Products

This information is for most, but not all, HealthPartners plans. Please read your plan documents to see if your plan has limits or will not cover some items. If there is a difference between this general information and your plan documents, your plan documents will be used to determine your coverage. These coverage criteria may not apply to Medicare Products if Medicare requires different coverage. For more information regarding Medicare coverage criteria or for a copy of a Medicare coverage policy contact Member Services at 952-883-7979 or 1-800-233-9645.

Vendor

For in-network benefits to apply, item must be received from a contracted vendor or provider.

References

  1. Beithon, J., Gallenberg, M., Johnson, K., Kildahl, P., Krenik, J., Liebow, M., Swanson, J. Institute for Clinical Systems Improvement. Diagnosis and Treatment of Headache. Updated January 2013.
  2. Dubinsky, R.M., & Miyasaki, J. (2010). Assessment: efficacy of transcutaneous electric nerve stimulation in the treatment of pain in neurologic disorders (an evidence-based review): report of the Therapeutics and Technology Assessment Subcommittee of the American Academy of Neurology. Neurology (74), 173-76. doi 10.1212/WNL.0b013e3181c918fc
  3. ECRI Institute. (2009). H-wave device stimulation therapy for pain management. Plymouth Meeting, PA: ECRI Institute.
  4. Hayes, Inc. Hayes Medical Technology Directory Report. Transcutaneous Electrical Nerve Stimulation for Chronic Low Back Pain. Lansdale, PA: Hayes, Inc.; September, 2018..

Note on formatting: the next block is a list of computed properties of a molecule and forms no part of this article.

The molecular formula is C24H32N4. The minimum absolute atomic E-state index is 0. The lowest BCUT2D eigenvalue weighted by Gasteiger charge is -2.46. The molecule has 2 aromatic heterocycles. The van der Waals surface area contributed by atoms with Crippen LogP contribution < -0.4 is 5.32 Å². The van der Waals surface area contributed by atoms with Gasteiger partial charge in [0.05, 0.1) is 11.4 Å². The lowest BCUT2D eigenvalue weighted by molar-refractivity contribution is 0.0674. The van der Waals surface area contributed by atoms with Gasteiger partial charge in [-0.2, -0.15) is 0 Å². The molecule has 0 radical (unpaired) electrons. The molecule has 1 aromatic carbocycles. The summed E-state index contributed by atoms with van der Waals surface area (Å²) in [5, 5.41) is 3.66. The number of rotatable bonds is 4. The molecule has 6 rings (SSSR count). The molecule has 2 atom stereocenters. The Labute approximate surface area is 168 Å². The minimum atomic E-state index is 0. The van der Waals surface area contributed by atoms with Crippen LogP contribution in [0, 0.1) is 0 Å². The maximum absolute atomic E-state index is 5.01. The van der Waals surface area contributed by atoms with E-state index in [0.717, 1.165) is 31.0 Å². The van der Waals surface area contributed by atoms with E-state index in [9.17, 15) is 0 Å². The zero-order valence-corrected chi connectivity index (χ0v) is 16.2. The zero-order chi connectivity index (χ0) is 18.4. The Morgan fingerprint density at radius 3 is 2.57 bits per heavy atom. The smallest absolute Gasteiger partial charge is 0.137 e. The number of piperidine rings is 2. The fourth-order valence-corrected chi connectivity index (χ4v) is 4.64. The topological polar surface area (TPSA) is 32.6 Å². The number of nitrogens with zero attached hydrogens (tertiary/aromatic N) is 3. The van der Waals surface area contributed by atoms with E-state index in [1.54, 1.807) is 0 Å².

5. Hayes, Inc. Hayes Search and Summary. H-Wave (Electronic Waveform Lab, Inc.) for the Treatment of Low Back Pain. Lansdale, PA: Hayes, Inc. June, 2018
  6. Hayes, Inc. Hayes Search and Summary. H-Wave (Electronic Waveform Lab, Inc.) for the Treatment of Lower Extremity Pain. Lansdale, PA: Hayes, Inc.; June, 2018..
  7. Gibson, W., Wand, B. M., & O’Connell, N. E. (2017). Transcutaneous electrical nerve stimulation (TENS) for neuropathic pain in adults. Cochrane Database of Systematic Reviews, Issue 9, Art. No. CD011976. .
  8. Hooten, M., Thorson, D., Bianco, J., Bonte, B., Clavel Jr., A., Hora, J., Walker, N. Institute for Clinical Systems Improvement. Pain: Assessment, Non-Opioid Treatment Approaches and Opioid Management. Updated August 2017.
  9. Johnson, M. I., Claydon, .L. S., Herbison, G. P., Jones, G., Paley, C. A. (2017). Transcutaneous electrical nerve stimulation (TENS) for fibromyalgia in adults. Cochrane Database of Systematic Reviews, Issue 10, Art. No.: CD012172. doi: 10.1002/14651858.CD012172.pub2.
  10. Khadilkar, A., Odebiyi, D. O., Brosseau, L., & Wells, G. A. (2008). Transcutaneous electrical nerve stimulation (TENS) versus placebo for chronic low-back pain. Cochrane Database of Systematic Reviews, Issue 4, Art. No.: CD003008. doi: 10.1002/14651858.CD003008.pub3.
  11. Savigny, P., Kuntze, S., Watson, P., Underwood, M., Ritchie, G., Cotterell, M., … Walsh D. (2009). Low back pain: early management of persistent non-specific low back pain. London: National Collaborating Centre for Primary Care and Royal College of General Practitioners.

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Policy activity

  • 01/01/1994 - Date of origin
  • 06/01/2019 - Effective date
Review date
  • 12/2018
Revision date
  • 05/23/2019